Left Hand of Darkness
Ursula Le Guin
By the time I read Left Hand Of Darkness in the 1990s, science fiction novels addressing issues of gender and sexuality were, if not mainstream, certainly not revolutionary. Not so when Le Guin published this landmark book in 1969. This is the story of Ai, sent to the planet Gethen to convince its citizens to join a confederation of planets. Ai’s mission is by turns stymied and complicated by the fact that Gethen is a populated by ambisexual people for whom Ai’s conceptions of gender and sex make no sense and with whom Ai struggles to connect.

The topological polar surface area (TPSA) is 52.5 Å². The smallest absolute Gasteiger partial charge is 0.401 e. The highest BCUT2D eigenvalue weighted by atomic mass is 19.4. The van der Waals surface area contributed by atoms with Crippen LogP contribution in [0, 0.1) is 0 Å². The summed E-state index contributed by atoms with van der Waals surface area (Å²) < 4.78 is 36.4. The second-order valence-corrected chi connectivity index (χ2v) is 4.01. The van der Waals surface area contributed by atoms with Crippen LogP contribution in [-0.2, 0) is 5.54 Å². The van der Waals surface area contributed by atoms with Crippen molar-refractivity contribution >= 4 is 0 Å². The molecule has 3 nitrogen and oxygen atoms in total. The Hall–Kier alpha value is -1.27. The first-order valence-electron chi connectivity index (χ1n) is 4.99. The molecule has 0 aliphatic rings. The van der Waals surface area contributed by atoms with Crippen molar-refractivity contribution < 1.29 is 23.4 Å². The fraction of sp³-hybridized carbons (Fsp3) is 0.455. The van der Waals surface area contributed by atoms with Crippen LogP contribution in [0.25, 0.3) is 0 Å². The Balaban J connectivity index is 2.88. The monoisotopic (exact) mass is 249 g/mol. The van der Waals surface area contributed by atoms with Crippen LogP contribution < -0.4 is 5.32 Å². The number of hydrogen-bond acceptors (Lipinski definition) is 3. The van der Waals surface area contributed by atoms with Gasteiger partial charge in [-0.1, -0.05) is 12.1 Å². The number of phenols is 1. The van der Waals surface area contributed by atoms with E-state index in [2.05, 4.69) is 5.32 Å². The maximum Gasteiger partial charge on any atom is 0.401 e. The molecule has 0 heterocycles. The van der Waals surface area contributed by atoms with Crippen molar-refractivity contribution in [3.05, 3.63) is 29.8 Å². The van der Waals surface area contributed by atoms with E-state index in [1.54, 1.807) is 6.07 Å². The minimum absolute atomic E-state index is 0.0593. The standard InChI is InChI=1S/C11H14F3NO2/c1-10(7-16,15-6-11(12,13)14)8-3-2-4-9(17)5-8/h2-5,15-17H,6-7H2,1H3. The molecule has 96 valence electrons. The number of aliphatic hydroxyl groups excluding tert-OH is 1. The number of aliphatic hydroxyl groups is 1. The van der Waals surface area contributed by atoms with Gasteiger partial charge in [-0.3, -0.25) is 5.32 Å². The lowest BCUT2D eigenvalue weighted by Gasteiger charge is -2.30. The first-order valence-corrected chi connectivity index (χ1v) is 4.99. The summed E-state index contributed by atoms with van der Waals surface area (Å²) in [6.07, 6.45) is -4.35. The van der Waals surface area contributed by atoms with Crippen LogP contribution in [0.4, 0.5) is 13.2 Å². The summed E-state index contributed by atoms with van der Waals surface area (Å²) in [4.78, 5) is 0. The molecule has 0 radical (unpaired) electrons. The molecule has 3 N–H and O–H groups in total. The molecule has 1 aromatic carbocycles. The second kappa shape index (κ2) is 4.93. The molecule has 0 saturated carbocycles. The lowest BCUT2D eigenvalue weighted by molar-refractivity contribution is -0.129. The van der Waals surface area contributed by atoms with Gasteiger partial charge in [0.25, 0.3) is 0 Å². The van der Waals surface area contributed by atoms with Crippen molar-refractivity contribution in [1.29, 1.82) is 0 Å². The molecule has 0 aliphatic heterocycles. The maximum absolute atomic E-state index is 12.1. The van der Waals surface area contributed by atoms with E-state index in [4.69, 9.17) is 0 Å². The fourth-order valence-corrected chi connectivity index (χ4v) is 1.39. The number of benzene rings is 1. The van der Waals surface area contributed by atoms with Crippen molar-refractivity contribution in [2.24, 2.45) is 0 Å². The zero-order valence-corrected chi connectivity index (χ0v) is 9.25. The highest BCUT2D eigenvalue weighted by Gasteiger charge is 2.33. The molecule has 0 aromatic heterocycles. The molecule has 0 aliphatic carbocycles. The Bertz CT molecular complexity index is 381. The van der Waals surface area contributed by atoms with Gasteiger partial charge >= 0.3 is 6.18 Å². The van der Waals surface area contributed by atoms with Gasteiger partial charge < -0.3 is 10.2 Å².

The book is like much of the science fiction that came out during the New Wave era — a social thought experiment. What would happen to religion, political debate, and the home if gender were removed and sex was not a fixed construction. That description could make this book seem like heavy lifting. It isn’t. Le Guin can write, and the book moves through its socio-political theorizing easy as the plot propels Ai from unfamiliar situation to unfamiliar situation. It’s been almost twenty years since I read this, but there are scenes that I still remember vividly. That should tell you something about the power of the book to both force inquiry into gender and sex but also to captivate the reader. If you have any tolerance for the confines of science fiction (we are talking about space flight in the distant future here) than I cannot recommend this one highly enough.
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